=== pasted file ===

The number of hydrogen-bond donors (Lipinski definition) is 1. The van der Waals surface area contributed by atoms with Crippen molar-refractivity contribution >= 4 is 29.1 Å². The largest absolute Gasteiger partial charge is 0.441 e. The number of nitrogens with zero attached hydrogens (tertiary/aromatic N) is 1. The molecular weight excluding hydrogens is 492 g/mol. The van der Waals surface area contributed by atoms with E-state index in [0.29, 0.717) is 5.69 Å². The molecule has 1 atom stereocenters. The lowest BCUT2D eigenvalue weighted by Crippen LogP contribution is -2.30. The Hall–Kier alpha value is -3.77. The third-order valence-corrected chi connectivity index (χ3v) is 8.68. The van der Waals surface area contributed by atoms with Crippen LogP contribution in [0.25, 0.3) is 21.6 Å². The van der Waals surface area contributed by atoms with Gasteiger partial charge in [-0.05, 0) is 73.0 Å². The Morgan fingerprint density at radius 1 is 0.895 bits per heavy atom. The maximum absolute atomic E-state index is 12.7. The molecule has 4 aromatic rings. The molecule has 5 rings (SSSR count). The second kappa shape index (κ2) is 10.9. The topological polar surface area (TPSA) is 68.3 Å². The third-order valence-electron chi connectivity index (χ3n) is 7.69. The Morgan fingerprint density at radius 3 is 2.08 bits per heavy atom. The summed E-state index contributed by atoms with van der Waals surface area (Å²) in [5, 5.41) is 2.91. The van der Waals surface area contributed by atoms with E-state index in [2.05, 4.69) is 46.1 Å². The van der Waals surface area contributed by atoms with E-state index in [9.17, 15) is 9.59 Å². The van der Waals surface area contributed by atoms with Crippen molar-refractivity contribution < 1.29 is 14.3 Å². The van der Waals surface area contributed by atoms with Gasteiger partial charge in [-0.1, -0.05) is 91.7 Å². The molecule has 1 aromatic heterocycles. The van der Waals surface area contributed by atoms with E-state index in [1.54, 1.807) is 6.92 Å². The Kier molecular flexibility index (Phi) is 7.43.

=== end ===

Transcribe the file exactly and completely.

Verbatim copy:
The number of hydrogen-bond donors (Lipinski definition) is 1. The van der Waals surface area contributed by atoms with Crippen molar-refractivity contribution >= 4 is 29.1 Å². The largest absolute Gasteiger partial charge is 0.441 e. The number of nitrogens with zero attached hydrogens (tertiary/aromatic N) is 1. The molecular weight excluding hydrogens is 492 g/mol. The van der Waals surface area contributed by atoms with E-state index in [0.29, 0.717) is 5.69 Å². The molecule has 1 atom stereocenters. The lowest BCUT2D eigenvalue weighted by Crippen LogP contribution is -2.30. The Hall–Kier alpha value is -3.77. The third-order valence-corrected chi connectivity index (χ3v) is 8.68. The van der Waals surface area contributed by atoms with Crippen LogP contribution in [0.25, 0.3) is 21.6 Å². The van der Waals surface area contributed by atoms with Gasteiger partial charge in [-0.05, 0) is 73.0 Å². The Morgan fingerprint density at radius 1 is 0.895 bits per heavy atom. The maximum absolute atomic E-state index is 12.7. The molecule has 4 aromatic rings. The molecule has 5 rings (SSSR count). The second kappa shape index (κ2) is 10.9. The topological polar surface area (TPSA) is 68.3 Å². The third-order valence-electron chi connectivity index (χ3n) is 7.69. The Morgan fingerprint density at radius 3 is 2.08 bits per heavy atom. The summed E-state index contributed by atoms with van der Waals surface area (Å²) in [5, 5.41) is 2.91. The van der Waals surface area contributed by atoms with E-state index in [2.05, 4.69) is 46.1 Å². The van der Waals surface area contributed by atoms with E-state index in [9.17, 15) is 9.59 Å². The van der Waals surface area contributed by atoms with Crippen molar-refractivity contribution < 1.29 is 14.3 Å². The van der Waals surface area contributed by atoms with Gasteiger partial charge in [-0.1, -0.05) is 91.7 Å². The molecule has 1 aromatic heterocycles. The van der Waals surface area contributed by atoms with E-state index in [1.54, 1.807) is 6.92 Å². The Kier molecular flexibility index (Phi) is 7.43.